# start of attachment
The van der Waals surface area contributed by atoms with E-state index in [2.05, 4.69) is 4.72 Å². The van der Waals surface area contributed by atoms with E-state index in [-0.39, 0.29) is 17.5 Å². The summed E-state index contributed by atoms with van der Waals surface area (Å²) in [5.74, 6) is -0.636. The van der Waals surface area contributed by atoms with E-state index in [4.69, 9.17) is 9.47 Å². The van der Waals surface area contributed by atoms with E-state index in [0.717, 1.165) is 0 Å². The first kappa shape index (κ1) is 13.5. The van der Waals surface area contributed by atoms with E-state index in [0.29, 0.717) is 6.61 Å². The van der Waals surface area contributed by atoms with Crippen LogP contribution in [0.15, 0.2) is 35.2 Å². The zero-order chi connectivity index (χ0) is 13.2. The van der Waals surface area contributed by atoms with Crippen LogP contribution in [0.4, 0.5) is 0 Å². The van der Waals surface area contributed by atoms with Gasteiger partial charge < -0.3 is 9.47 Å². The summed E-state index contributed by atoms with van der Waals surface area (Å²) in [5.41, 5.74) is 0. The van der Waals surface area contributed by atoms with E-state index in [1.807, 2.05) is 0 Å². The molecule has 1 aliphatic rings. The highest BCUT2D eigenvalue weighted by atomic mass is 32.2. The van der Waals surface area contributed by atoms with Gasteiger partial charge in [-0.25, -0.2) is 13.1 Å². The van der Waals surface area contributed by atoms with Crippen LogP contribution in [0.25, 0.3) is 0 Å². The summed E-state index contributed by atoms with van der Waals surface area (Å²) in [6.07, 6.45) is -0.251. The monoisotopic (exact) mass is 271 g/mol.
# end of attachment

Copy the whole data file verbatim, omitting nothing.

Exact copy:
The van der Waals surface area contributed by atoms with E-state index in [2.05, 4.69) is 4.72 Å². The van der Waals surface area contributed by atoms with E-state index in [-0.39, 0.29) is 17.5 Å². The summed E-state index contributed by atoms with van der Waals surface area (Å²) in [5.74, 6) is -0.636. The van der Waals surface area contributed by atoms with E-state index in [4.69, 9.17) is 9.47 Å². The van der Waals surface area contributed by atoms with E-state index in [0.717, 1.165) is 0 Å². The first kappa shape index (κ1) is 13.5. The van der Waals surface area contributed by atoms with E-state index in [0.29, 0.717) is 6.61 Å². The van der Waals surface area contributed by atoms with Crippen LogP contribution in [0.15, 0.2) is 35.2 Å². The zero-order chi connectivity index (χ0) is 13.2. The van der Waals surface area contributed by atoms with Crippen LogP contribution in [0.4, 0.5) is 0 Å². The van der Waals surface area contributed by atoms with Gasteiger partial charge < -0.3 is 9.47 Å². The summed E-state index contributed by atoms with van der Waals surface area (Å²) in [5.41, 5.74) is 0. The van der Waals surface area contributed by atoms with E-state index in [1.807, 2.05) is 0 Å². The molecule has 1 aliphatic rings. The highest BCUT2D eigenvalue weighted by atomic mass is 32.2. The van der Waals surface area contributed by atoms with Gasteiger partial charge in [-0.25, -0.2) is 13.1 Å². The van der Waals surface area contributed by atoms with Crippen LogP contribution in [0.25, 0.3) is 0 Å². The summed E-state index contributed by atoms with van der Waals surface area (Å²) in [6.07, 6.45) is -0.251. The monoisotopic (exact) mass is 271 g/mol.